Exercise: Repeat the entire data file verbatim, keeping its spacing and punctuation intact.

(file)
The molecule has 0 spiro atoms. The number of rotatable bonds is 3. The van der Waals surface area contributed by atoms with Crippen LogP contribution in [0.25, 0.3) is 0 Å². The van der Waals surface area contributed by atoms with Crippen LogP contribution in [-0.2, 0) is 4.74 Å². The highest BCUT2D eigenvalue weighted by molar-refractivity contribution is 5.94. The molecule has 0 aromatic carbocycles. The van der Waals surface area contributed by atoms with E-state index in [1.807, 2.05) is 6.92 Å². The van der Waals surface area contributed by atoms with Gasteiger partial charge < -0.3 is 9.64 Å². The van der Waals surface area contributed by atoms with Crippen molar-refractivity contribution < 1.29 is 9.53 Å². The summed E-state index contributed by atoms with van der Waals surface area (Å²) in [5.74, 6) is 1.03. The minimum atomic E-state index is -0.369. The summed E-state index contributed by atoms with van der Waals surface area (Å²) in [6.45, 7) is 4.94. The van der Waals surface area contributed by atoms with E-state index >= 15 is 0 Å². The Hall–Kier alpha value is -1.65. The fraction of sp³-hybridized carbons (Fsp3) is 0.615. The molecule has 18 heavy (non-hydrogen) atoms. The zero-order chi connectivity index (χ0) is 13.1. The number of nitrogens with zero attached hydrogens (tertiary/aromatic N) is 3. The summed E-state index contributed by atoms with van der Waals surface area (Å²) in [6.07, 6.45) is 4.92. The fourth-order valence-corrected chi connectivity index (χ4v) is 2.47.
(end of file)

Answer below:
The molecule has 0 spiro atoms. The number of rotatable bonds is 3. The van der Waals surface area contributed by atoms with Crippen LogP contribution in [0.25, 0.3) is 0 Å². The van der Waals surface area contributed by atoms with Crippen LogP contribution in [-0.2, 0) is 4.74 Å². The highest BCUT2D eigenvalue weighted by molar-refractivity contribution is 5.94. The molecule has 0 aromatic carbocycles. The van der Waals surface area contributed by atoms with E-state index in [1.807, 2.05) is 6.92 Å². The van der Waals surface area contributed by atoms with Gasteiger partial charge < -0.3 is 9.64 Å². The van der Waals surface area contributed by atoms with Crippen molar-refractivity contribution < 1.29 is 9.53 Å². The summed E-state index contributed by atoms with van der Waals surface area (Å²) in [5.74, 6) is 1.03. The minimum atomic E-state index is -0.369. The summed E-state index contributed by atoms with van der Waals surface area (Å²) in [6.45, 7) is 4.94. The van der Waals surface area contributed by atoms with E-state index >= 15 is 0 Å². The Hall–Kier alpha value is -1.65. The fraction of sp³-hybridized carbons (Fsp3) is 0.615. The molecule has 18 heavy (non-hydrogen) atoms. The zero-order chi connectivity index (χ0) is 13.1. The number of nitrogens with zero attached hydrogens (tertiary/aromatic N) is 3. The summed E-state index contributed by atoms with van der Waals surface area (Å²) in [6.07, 6.45) is 4.92. The fourth-order valence-corrected chi connectivity index (χ4v) is 2.47.